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  • Evolution and Imagination in Victorian Children's Literature by Jessica L. Straley
  • Kate Holterhoff (bio)
Evolution and Imagination in Victorian Children's Literature by Jessica L. Straley; pp. 272. Cambridge UP, 2016. $104.06 cloth.

Although scholarship on the relationship between science and literature has tended to focus on realist fictions by George Eliot and Thomas Hardy, recent research has made room for popular and imaginative literature. Interest in Darwinism and romance fiction, in particular, has increased markedly since 2000, appearing in both multi-author monographs, such [End Page 311] as Anne Stiles's Popular Fiction and Brain Science in the Late Nineteenth Century (2011), and single-author studies, including Julia Reid's Robert Louis Stevenson, Science, and the Fin de Siècle (2006). Jessica Straley's Evolution and Imagination in Victorian Children's Literature uniquely examines the relationship between fiction written for juveniles and the discourse of recapitulation, the scientific theory suggesting that organisms pass through all stages of evolutionary development in their growth from single-celled organisms to adults. Therefore, unlike previous studies that focus almost exclusively on natural and sexual selection, Evolution and Imagination places much needed weight upon the yet understudied ideas of the evolutionists and advocates of recapitulation theory, including Ernst Haeckel and Herbert Spencer. Looking particularly at books written for children and containing lessons from evolutionary science, Straley identifies and interprets several links connecting ideas about childhood development with theories about the study of literature and education.

Straley's interdisciplinary book is sure to interest scholars of children's literature, the history of science, and nineteenth-century culture more broadly. Evolution and Imagination is lucidly written and often surprising, arguing that many of the best-known children's books published between 1860 and 1920 incorporated incompletely evolved or bestial children into their plots for pedagogical reasons. If ontogeny recapitulates phylogeny, as recapitulationists argued, then adolescents must be properly guided from a partial to a fully evolved state. While strategies for ensuring progress varied, the liminal place of youth renders the role of education for ensuring the proper development of the race of the utmost importance.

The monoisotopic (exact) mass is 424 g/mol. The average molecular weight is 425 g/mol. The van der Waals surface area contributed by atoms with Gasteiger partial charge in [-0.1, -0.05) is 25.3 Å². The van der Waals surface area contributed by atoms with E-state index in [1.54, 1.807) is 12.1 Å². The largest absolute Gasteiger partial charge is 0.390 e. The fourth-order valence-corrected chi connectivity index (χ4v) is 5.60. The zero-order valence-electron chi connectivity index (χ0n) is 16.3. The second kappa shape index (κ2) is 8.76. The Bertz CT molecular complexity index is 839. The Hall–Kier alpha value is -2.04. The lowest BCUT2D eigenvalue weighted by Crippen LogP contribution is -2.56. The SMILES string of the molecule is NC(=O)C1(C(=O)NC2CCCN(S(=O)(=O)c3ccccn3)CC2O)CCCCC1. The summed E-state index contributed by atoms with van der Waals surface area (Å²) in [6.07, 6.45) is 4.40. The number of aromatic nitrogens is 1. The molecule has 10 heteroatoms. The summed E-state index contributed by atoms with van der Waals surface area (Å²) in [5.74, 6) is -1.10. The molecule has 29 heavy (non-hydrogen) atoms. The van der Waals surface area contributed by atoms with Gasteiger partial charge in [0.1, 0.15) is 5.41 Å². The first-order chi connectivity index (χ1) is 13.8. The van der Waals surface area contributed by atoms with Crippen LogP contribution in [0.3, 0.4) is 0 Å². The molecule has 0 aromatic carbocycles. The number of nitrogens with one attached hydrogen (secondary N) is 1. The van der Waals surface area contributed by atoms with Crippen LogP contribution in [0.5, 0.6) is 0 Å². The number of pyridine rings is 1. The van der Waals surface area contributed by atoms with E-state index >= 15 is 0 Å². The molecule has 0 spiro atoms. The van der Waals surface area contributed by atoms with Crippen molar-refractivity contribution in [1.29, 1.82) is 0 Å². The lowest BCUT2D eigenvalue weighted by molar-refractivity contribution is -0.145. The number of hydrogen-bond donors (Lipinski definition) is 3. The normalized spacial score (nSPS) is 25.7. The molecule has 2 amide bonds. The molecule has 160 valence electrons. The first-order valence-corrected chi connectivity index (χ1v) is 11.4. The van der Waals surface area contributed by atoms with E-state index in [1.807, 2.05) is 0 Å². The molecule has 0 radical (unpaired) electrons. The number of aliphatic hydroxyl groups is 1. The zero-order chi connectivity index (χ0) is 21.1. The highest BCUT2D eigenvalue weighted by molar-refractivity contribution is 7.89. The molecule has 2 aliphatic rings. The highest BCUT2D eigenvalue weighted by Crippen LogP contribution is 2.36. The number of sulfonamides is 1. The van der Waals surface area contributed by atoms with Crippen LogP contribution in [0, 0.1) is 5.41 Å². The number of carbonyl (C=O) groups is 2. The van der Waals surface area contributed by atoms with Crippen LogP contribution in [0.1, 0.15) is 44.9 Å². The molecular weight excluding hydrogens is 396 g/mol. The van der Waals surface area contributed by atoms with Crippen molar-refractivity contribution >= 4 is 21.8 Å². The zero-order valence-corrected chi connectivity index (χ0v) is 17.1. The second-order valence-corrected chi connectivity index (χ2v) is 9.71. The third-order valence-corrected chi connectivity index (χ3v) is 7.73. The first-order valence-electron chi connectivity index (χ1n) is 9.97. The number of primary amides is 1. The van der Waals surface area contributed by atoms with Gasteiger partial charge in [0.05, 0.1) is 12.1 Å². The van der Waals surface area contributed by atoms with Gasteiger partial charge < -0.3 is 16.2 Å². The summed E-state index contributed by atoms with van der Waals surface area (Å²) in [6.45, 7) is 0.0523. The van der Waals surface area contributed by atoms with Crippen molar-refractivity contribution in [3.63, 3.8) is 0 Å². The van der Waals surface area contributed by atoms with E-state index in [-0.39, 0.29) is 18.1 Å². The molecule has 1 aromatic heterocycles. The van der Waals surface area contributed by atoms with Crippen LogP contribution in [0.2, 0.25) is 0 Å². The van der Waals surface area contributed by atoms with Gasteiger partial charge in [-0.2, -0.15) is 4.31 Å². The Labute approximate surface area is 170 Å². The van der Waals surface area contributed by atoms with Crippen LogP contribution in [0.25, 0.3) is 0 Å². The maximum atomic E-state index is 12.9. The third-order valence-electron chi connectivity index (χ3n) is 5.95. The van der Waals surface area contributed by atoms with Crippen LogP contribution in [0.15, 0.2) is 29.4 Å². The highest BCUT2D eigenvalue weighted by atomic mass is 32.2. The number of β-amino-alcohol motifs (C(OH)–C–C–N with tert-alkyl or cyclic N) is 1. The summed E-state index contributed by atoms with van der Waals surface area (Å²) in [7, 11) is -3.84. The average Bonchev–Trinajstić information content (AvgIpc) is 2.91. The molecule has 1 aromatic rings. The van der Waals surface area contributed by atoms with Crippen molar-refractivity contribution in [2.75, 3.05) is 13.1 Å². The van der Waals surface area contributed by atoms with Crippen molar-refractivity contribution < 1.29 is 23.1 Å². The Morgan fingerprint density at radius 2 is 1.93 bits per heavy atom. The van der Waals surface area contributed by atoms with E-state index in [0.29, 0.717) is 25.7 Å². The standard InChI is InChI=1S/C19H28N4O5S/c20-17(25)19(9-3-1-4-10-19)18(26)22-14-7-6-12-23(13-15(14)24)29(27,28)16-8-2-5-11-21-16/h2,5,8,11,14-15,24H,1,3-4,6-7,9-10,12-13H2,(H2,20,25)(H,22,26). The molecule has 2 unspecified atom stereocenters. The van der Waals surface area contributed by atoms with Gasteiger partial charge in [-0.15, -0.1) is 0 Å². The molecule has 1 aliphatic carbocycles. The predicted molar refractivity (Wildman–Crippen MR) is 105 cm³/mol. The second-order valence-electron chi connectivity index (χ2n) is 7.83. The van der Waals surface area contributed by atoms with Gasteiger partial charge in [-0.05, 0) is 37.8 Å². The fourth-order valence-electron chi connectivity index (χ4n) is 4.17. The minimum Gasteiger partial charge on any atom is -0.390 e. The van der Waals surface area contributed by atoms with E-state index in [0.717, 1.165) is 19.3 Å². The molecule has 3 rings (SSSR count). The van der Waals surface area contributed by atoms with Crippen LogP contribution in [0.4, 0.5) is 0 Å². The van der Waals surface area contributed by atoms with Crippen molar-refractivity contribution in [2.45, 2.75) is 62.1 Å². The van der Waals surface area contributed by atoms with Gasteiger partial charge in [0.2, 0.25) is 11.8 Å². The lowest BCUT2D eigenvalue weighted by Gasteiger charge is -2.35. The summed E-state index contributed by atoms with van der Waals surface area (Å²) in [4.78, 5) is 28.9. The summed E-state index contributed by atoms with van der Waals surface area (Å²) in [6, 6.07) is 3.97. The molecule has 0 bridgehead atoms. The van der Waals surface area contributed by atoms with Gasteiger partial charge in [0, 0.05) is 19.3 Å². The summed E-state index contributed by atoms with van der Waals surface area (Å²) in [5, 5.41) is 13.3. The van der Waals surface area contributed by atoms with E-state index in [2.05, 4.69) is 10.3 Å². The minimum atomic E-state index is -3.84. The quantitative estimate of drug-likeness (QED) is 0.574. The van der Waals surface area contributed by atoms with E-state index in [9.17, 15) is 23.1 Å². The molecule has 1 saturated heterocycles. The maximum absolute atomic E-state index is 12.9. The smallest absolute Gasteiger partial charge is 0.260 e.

Evolution and Imagination's chapters are divided into two historical timeframes: before and after the 1870 Elementary Education Act. This division usefully underscores the importance of instruction to Straley's claims. While scholarship concerning the Golden Age of children's literature has tended to uphold the Rousseauian notion that scientific themes were included for the enjoyment of adult readers rather than the erudition of juveniles, Straley suggests that child audiences were often active and savvy readers. Authors differed on the question of how best to convey the lessons of evolution, but the place of recapitulation theory in these texts was always intentional and improving.

Chapter 1 examines pedagogical texts that internalized natural theology and situated adults as curators of a child's educational interactions with nature. Straley historicizes literature that encouraged children to observe the natural world for moral improvement. Focusing particularly on Margaret Gatty's Parables from Nature (1855), Straley shows that such fiction opposed evolutionary theory on the grounds that by rejecting design, natural selection removed nature from the sphere of moral improvement. Moreover, evolutionism seemed to frame the natural world as chaotic and disorderly rather than specially created. Gatty's rejection of transmutation depended upon her conviction that in order to infer God, one must appreciate nature empirically—a requirement that the theory of evolution could never fulfill. [End Page 312]

Chapter 2 studies the Anglican clergyman and evolutionist Charles Kingsley's celebrated fairy tale Water-Babies (1863). Identifying parallels with Spencer's advocacy of scientific pedagogy, Straley argues that Kingsley's complex tale was intended to teach lessons about scientific thinking to children. Unlike Gatty, Kingsley rejected the notion that the natural world could best be experienced through observation. To avoid an exclusively materialist pespective, Kingsley incorporates fantasy and nonsense into his plot. Breaking with the Enlightenment dependence on reason, Kingsley proposes that in order to learn how to become fully evolved humans, children must exercise their faculties of imagination through play. He suggests that the best scientific pedagogy benefits from a literary framework that permits speculation about non-observable phenomena in...


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pp. 311-314
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